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Technological Singularity: Utopia or Annihilation?

By Sonia Arrison
Oct 31, 2008 4:00 AM PT

It's been called the "rapture of the nerds," but such derision didn't stop an estimated 500 enthusiasts from showing up to the Singularity Institute's conference in San Jose, Calif., last weekend to discuss the possibility of artificial intelligence overtaking that of humans.

Technological Singularity: Utopia or Annihilation?

That's the concept of technological singularity, popularized by author and inventor Ray Kurzweil. Talking about something that might happen, will be world-changing and can't be predicted is quite the task. Yet some speakers gladly took it on.

"It's hard to understand why a rational singularist would come to this conference," economist James Miller told the crowd. "You don't want to die [en route to the conference] and miss out on utopia."

End of Time?

From an economist's point of view, Miller said, people who believe in the singularity will save less because they will expect computers eventually to fix everything, including financial problems. Of course, that assumes one lives long enough to see the singularity, and one might need to save in order to live long enough to make it there. Such radically futuristic conversations brought up questions of a religious nature.

When asked how a belief in the singularity differs from a belief in the end of time for Christians, Miller said they were essentially the same. "A singularist shouldn't drive to conferences, and a Christian shouldn't commit adultery," he said.

Yet not all the speakers were so off the cuff in dealing with the core issue of accelerating change.

Intel CTO Justin Rattner, obviously trying to distance himself from whipped-up ideas of utopia, said he felt a bit "like an accidental tourist" at the conference. He then proceeded to give one of the best talks of the day, showcasing technology that might actually lead to the place many singularists want to go.

Silicon photonics, intelligent digital radios, silicon biosensors, and programmable matter are all projects that Intel, a profitable company, is investigating.

For those interested in personalized medicine, Rattner said that for the last five years, Intel has been working on specially designed transistors whose properties are controlled by the chemical structure of a molecule. What that can translate into eventually is the ability for doctors to conduct routine gene sequencing in their offices. Such a tool would be a powerful and positive step toward better health.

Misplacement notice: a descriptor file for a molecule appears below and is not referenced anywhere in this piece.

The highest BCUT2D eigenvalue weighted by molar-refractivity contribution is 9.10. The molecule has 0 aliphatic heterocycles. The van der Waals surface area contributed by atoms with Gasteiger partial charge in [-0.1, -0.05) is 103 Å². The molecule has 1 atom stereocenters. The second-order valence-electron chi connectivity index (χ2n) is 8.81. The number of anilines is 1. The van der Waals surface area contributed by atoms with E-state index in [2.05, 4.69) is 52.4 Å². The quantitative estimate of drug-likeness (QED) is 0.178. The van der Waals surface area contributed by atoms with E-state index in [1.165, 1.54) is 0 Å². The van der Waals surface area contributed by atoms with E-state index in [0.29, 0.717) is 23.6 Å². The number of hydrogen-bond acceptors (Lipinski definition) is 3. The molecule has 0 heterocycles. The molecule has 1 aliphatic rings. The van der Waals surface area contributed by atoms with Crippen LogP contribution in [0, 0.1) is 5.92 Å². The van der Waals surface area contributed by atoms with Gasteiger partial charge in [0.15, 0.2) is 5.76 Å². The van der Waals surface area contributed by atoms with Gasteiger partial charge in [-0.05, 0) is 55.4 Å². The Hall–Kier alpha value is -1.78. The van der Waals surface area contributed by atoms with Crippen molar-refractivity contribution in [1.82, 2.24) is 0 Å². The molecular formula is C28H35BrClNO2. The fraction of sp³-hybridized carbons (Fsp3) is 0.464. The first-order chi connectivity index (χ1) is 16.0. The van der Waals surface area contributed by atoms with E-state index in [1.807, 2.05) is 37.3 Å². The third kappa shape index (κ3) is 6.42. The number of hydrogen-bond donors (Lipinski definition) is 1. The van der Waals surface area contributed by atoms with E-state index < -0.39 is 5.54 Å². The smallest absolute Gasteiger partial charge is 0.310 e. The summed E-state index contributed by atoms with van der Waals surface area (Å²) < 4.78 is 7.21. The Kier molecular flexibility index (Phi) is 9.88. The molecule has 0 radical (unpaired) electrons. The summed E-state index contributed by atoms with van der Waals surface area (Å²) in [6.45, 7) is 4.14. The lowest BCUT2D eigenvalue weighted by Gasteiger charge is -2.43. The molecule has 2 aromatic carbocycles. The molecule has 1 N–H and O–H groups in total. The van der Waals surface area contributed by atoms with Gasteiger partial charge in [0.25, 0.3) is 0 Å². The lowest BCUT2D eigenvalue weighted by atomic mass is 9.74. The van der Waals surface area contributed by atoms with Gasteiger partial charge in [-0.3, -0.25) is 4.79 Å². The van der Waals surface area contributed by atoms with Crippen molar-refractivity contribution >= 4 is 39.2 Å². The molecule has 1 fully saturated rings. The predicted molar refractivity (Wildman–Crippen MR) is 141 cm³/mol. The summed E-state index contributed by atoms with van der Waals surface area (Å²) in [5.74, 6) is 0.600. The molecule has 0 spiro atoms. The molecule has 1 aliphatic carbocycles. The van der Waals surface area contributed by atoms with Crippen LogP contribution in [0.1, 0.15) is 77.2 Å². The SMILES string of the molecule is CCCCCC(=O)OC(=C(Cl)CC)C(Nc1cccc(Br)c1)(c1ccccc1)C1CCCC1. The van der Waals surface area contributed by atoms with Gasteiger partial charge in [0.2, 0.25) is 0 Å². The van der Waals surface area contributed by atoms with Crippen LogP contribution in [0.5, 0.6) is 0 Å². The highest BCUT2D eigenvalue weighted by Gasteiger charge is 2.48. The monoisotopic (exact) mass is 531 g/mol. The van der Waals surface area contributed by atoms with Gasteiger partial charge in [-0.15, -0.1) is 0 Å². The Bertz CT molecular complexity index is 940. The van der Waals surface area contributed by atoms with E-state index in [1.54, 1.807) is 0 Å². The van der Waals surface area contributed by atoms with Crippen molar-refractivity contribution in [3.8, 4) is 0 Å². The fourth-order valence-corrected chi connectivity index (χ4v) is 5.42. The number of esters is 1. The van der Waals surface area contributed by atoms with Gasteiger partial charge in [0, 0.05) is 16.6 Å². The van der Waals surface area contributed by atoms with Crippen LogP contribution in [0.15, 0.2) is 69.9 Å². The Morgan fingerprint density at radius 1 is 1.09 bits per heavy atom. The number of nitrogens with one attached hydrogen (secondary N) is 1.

Savior or Threat?

Another leading speaker, Dharmendra Modha, manager of cognitive computing at IBM's Almaden Research Center, reminded the audience that "there is no computer today that can even remotely mimic the abilities of the human mind." Yet his team at IBM has set out to do just that.

"Our group has a modest goal -- that is, to understand and build a brain as quickly and cheaply as possible," he joked.

For three reasons, according to Modha, the time is now right to reverse-engineer the brain:

  • Neuroscience has matured, and it is possible to trace neurons in the brain;
  • Supercomputing is ready to take it on (Modha has already simulated a rat brain): and
  • Nanotechnology is moving quickly.

By 2018, someone using an IBM supercomputer may be able to simulate a human brain in real time, Modha estimated. That's not exactly the singularity, but surely a step on the way.

There may very well be a day when humans create a machine with strong intelligence -- both Modha and Rattner give credence to that idea. When that happens, that machine will perhaps be able to figure out how to make itself smarter on its own.

We are still a long way away from an all-powerful computer that could either save or threaten humanity, but given the accelerating nature of technology, it doesn't hurt to start pondering that possible future now.

Sonia Arrison, a TechNewsWorld columnist, is senior fellow in technology studies at the California-based Pacific Research Institute.

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